Living in the Moment: Try this! (2/5)

How do we stop worrying?

In particular, how do we stop worrying about tomorrow?

This is a complex issue. Our worry has many sources.

But focusing on the present moment, not thinking about the future, not thinking about tomorrow morning for example, is definitely not a good technique to use to stop yourself from worrying. (It is not a good “technique” to use because it is incomplete, and more than a little bit confused. We’ll return to this point later.)

Sure, focusing on the present moment can work for a time. Or rather, it can seem to work for a time. But those thoughts about the past and the future will arise no matter what you do – if not consciously, then unconsciously – if not in your waking life, then in your dreams.

If you’ve heard and believe that living in the present moment is the key to enlightenment, or at least the key to ending worry, then you may want to read the next posts.

It is in the next posts that I want to share with you something very special, something that I’ve learned about the relationship between living in the present moment and worrying.

But for now, I’ll leave you with this experiment:

Try to consciously not live in the present moment. Can you do it? (What does that even mean – ‘to consciously not live in the present moment’?)


Living in the Moment: Worrying (1/5)

I remember feeling like this sometimes, maybe you do too.

It is Sunday night. You have to get up and go to work tomorrow morning. You start dwelling upon this thought, “I have to go to work tomorrow.” You cannot help it, you imagine yourself sitting at your desk, staring at a stack of papers and a computer, and having to deal with overly demanding people all day.

You worry.

You try not to think about it, you try to live in the moment. But it is useless. You just can’t help it. Your mind keeps throwing up images of tomorrow.

You continue to worry, until you find some distraction . . . maybe a book and some wine.

So much for living in the moment, so much for years of meditation – you can’t even face a routine Sunday night without worrying about tomorrow morning.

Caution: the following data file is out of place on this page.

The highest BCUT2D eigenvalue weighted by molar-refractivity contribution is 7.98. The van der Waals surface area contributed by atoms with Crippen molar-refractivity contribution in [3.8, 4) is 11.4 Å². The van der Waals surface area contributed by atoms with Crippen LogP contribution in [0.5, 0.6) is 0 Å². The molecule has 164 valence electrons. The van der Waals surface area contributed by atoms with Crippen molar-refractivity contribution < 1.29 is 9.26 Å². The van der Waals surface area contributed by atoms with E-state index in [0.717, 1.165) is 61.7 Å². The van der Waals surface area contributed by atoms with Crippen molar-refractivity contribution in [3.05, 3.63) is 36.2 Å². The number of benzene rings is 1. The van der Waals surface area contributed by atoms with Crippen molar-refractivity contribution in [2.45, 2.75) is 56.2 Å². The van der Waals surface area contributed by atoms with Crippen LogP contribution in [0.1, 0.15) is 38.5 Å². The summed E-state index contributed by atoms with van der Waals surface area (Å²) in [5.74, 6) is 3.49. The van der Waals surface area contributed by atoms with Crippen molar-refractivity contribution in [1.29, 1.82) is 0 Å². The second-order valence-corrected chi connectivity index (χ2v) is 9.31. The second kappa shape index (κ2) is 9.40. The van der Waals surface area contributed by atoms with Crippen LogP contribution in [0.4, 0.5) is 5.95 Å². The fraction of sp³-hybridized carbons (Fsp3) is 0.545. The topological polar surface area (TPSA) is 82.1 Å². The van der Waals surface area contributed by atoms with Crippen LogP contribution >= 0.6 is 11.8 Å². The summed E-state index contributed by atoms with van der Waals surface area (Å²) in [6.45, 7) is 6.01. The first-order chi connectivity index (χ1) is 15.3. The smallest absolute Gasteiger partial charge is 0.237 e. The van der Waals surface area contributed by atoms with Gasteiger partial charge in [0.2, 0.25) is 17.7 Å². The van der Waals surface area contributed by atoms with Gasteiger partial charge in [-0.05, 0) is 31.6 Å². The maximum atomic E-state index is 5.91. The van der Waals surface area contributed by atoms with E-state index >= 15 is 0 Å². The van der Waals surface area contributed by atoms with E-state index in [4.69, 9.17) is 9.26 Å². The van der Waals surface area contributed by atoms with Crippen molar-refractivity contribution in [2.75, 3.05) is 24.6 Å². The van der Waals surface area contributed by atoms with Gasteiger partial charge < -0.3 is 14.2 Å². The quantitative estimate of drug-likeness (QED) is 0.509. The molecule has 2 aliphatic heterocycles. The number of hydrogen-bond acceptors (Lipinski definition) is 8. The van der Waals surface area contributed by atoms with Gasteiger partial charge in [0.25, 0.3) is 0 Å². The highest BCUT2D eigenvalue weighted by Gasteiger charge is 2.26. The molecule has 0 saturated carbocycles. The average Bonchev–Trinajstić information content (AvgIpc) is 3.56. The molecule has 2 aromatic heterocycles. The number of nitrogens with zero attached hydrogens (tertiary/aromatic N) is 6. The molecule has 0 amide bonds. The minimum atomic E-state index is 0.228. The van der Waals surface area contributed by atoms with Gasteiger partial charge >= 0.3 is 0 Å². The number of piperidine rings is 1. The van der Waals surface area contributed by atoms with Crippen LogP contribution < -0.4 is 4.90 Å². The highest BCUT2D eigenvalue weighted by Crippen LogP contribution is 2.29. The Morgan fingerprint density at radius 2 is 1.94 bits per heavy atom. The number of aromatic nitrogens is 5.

What is one to do?

I want to return to this question in the next post.

See you then.


Describing Enlightenment Again . . .

Suddenly it happens . . . there is no separation between you and your experiences. You are no longer on the inside looking out, nor on the outside looking in. But rather the inside and the outside are one, and you are that one.

There is nothing to grasp . . .

I am listening to my 2 year old daughter sing while I type these words.

She is sitting beside me on the sofa.

We look at one another and smile; she begins to giggle through her song.

Now she is laughing.

This is it . . .

I cherish her and this moment.

This is enlightenment. (Well . . . one definition anyway.)


Something happened . . .

Midway through my 16th year a major shift in the way I perceived the world and myself occurred.

I started to have various types of astral/lucid dreams. And it suddenly occurred to me that I was not, at least not primarily, a physical being.

Oh that sounded so New Age. Sorry about that . . .

Anyway, lucid dreaming really threw me for a loop. Before this time I viewed dreams as pretty pale echoes of waking reality.

But everything changed when I began to have lucid dreams. They often seemed more real than waking life. (Lucid dream reality is usually less stable than waking reality, but the lucid dream experiences themselves are often richer – more colourful, more vibrant, etc. . .)

Have you ever tested your dream senses in order to see how real they are? Reading in a dream is very hard because the printed dream page rarely stays constant for long enough to read more than a few words. However when, in a dream, I feel the texture of a brick wall, or taste the sweetness of a piece of chocolate cake, or say listen to the beautiful sound of a Mozart piano concerto, I am frequently amazed by the depth and richness of the experience.

Lucid dreaming was a major turning point for me.

Before having lucid dreams I think I always defined myself pretty much as my brain – as the physical. But when I was fifteen I began to realize that what was most intimately me were my experiences.

Even though I more or less still believed that my brain created my experiences, I considered that the moment to moment experiences themselves were more me than my brain – for my experiences were really all I could know directly; and the source of my experiences, whatever that might be, a brain or a soul, seemed secondary to me.

Primarily, I identified myself as whatever I happened to be experiencing in any given moment.

I understand myself a little differently today, but that shift 19 years ago was, I believe, one of the most crucial and necessary steps along my “spiritual journey.” It was the shift from the outer world to the inner world. (I very loosely define the inner world as ‘experience itself’ and the outer world as ‘physical/spiritual reality.’) (Transcending the inner world of moment to moment experience is another matter altogether and I’ll save that topic for future posts.)

What about you – do you identify primarily with the inner or the outer world (or neither)? Is this even the right question? Anyway, before I make this question too complicated, what would you say – are you an inny or an outy?